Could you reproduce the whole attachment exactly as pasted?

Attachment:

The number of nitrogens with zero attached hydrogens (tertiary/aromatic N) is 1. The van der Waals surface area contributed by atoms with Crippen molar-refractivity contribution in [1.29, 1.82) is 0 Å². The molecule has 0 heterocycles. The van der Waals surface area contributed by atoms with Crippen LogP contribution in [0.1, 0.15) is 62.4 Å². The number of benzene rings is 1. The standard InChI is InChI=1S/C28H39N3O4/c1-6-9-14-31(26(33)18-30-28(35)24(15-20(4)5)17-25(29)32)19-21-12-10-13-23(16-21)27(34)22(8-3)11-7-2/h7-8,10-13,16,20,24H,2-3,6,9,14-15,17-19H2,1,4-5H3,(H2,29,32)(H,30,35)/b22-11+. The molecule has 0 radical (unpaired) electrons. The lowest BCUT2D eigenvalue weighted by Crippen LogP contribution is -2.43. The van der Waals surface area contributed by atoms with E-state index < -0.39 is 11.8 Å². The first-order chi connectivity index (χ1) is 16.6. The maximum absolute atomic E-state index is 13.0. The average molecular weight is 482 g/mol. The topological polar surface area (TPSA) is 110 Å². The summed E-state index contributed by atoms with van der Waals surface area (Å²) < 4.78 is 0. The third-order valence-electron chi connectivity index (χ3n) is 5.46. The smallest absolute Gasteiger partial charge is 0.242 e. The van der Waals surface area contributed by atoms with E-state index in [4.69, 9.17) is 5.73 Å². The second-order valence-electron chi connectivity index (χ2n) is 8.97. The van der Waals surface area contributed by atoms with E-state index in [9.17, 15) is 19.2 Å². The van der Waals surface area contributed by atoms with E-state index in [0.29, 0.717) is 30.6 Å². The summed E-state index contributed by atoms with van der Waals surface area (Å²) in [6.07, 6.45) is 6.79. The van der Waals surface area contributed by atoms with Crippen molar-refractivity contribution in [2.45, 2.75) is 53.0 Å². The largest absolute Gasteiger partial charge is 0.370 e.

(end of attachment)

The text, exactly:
The number of nitrogens with zero attached hydrogens (tertiary/aromatic N) is 1. The van der Waals surface area contributed by atoms with Crippen molar-refractivity contribution in [1.29, 1.82) is 0 Å². The molecule has 0 heterocycles. The van der Waals surface area contributed by atoms with Crippen LogP contribution in [0.1, 0.15) is 62.4 Å². The number of benzene rings is 1. The standard InChI is InChI=1S/C28H39N3O4/c1-6-9-14-31(26(33)18-30-28(35)24(15-20(4)5)17-25(29)32)19-21-12-10-13-23(16-21)27(34)22(8-3)11-7-2/h7-8,10-13,16,20,24H,2-3,6,9,14-15,17-19H2,1,4-5H3,(H2,29,32)(H,30,35)/b22-11+. The molecule has 0 radical (unpaired) electrons. The lowest BCUT2D eigenvalue weighted by Crippen LogP contribution is -2.43. The van der Waals surface area contributed by atoms with E-state index < -0.39 is 11.8 Å². The first-order chi connectivity index (χ1) is 16.6. The maximum absolute atomic E-state index is 13.0. The average molecular weight is 482 g/mol. The topological polar surface area (TPSA) is 110 Å². The summed E-state index contributed by atoms with van der Waals surface area (Å²) < 4.78 is 0. The third-order valence-electron chi connectivity index (χ3n) is 5.46. The smallest absolute Gasteiger partial charge is 0.242 e. The van der Waals surface area contributed by atoms with E-state index in [4.69, 9.17) is 5.73 Å². The second-order valence-electron chi connectivity index (χ2n) is 8.97. The van der Waals surface area contributed by atoms with E-state index in [9.17, 15) is 19.2 Å². The van der Waals surface area contributed by atoms with E-state index in [0.29, 0.717) is 30.6 Å². The summed E-state index contributed by atoms with van der Waals surface area (Å²) in [6.07, 6.45) is 6.79. The van der Waals surface area contributed by atoms with Crippen molar-refractivity contribution in [2.45, 2.75) is 53.0 Å². The largest absolute Gasteiger partial charge is 0.370 e.